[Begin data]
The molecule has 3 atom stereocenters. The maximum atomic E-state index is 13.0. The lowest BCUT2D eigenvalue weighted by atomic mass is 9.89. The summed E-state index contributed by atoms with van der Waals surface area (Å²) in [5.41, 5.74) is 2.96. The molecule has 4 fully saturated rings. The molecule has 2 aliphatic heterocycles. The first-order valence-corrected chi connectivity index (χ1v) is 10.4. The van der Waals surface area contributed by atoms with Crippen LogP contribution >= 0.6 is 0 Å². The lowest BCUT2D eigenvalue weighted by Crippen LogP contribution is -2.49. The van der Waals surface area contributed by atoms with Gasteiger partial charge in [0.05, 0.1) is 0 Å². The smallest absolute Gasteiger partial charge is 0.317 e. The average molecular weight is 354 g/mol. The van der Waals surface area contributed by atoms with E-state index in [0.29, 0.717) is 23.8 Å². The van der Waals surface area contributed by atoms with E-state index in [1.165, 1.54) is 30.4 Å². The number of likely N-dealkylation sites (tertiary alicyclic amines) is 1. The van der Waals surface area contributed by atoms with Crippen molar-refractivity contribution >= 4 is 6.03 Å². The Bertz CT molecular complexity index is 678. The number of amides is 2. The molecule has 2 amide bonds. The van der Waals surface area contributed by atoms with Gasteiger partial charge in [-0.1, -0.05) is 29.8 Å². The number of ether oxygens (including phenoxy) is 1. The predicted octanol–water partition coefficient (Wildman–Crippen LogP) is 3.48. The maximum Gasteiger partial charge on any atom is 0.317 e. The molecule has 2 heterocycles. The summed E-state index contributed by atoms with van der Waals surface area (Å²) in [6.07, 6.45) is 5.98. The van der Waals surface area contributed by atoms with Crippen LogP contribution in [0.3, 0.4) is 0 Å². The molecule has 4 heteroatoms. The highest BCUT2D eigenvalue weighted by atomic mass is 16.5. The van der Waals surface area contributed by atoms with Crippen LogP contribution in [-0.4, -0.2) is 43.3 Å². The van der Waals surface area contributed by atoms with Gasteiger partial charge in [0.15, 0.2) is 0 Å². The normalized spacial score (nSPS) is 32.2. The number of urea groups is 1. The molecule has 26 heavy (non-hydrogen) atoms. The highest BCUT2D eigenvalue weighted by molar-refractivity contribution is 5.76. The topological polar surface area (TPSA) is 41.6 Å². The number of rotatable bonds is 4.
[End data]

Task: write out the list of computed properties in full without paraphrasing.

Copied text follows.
The molecule has 3 atom stereocenters. The maximum atomic E-state index is 13.0. The lowest BCUT2D eigenvalue weighted by atomic mass is 9.89. The summed E-state index contributed by atoms with van der Waals surface area (Å²) in [5.41, 5.74) is 2.96. The molecule has 4 fully saturated rings. The molecule has 2 aliphatic heterocycles. The first-order valence-corrected chi connectivity index (χ1v) is 10.4. The van der Waals surface area contributed by atoms with Crippen LogP contribution >= 0.6 is 0 Å². The lowest BCUT2D eigenvalue weighted by Crippen LogP contribution is -2.49. The van der Waals surface area contributed by atoms with Gasteiger partial charge in [0.05, 0.1) is 0 Å². The smallest absolute Gasteiger partial charge is 0.317 e. The average molecular weight is 354 g/mol. The van der Waals surface area contributed by atoms with E-state index in [0.29, 0.717) is 23.8 Å². The van der Waals surface area contributed by atoms with E-state index in [1.165, 1.54) is 30.4 Å². The number of likely N-dealkylation sites (tertiary alicyclic amines) is 1. The van der Waals surface area contributed by atoms with Crippen molar-refractivity contribution >= 4 is 6.03 Å². The Bertz CT molecular complexity index is 678. The number of amides is 2. The molecule has 2 amide bonds. The van der Waals surface area contributed by atoms with Gasteiger partial charge in [-0.1, -0.05) is 29.8 Å². The number of ether oxygens (including phenoxy) is 1. The predicted octanol–water partition coefficient (Wildman–Crippen LogP) is 3.48. The maximum Gasteiger partial charge on any atom is 0.317 e. The molecule has 2 heterocycles. The summed E-state index contributed by atoms with van der Waals surface area (Å²) in [6.07, 6.45) is 5.98. The van der Waals surface area contributed by atoms with Crippen LogP contribution in [0.3, 0.4) is 0 Å². The molecule has 4 heteroatoms. The highest BCUT2D eigenvalue weighted by atomic mass is 16.5. The van der Waals surface area contributed by atoms with Crippen LogP contribution in [-0.4, -0.2) is 43.3 Å². The van der Waals surface area contributed by atoms with Gasteiger partial charge in [0.15, 0.2) is 0 Å². The normalized spacial score (nSPS) is 32.2. The number of urea groups is 1. The molecule has 26 heavy (non-hydrogen) atoms. The highest BCUT2D eigenvalue weighted by molar-refractivity contribution is 5.76. The topological polar surface area (TPSA) is 41.6 Å². The number of rotatable bonds is 4.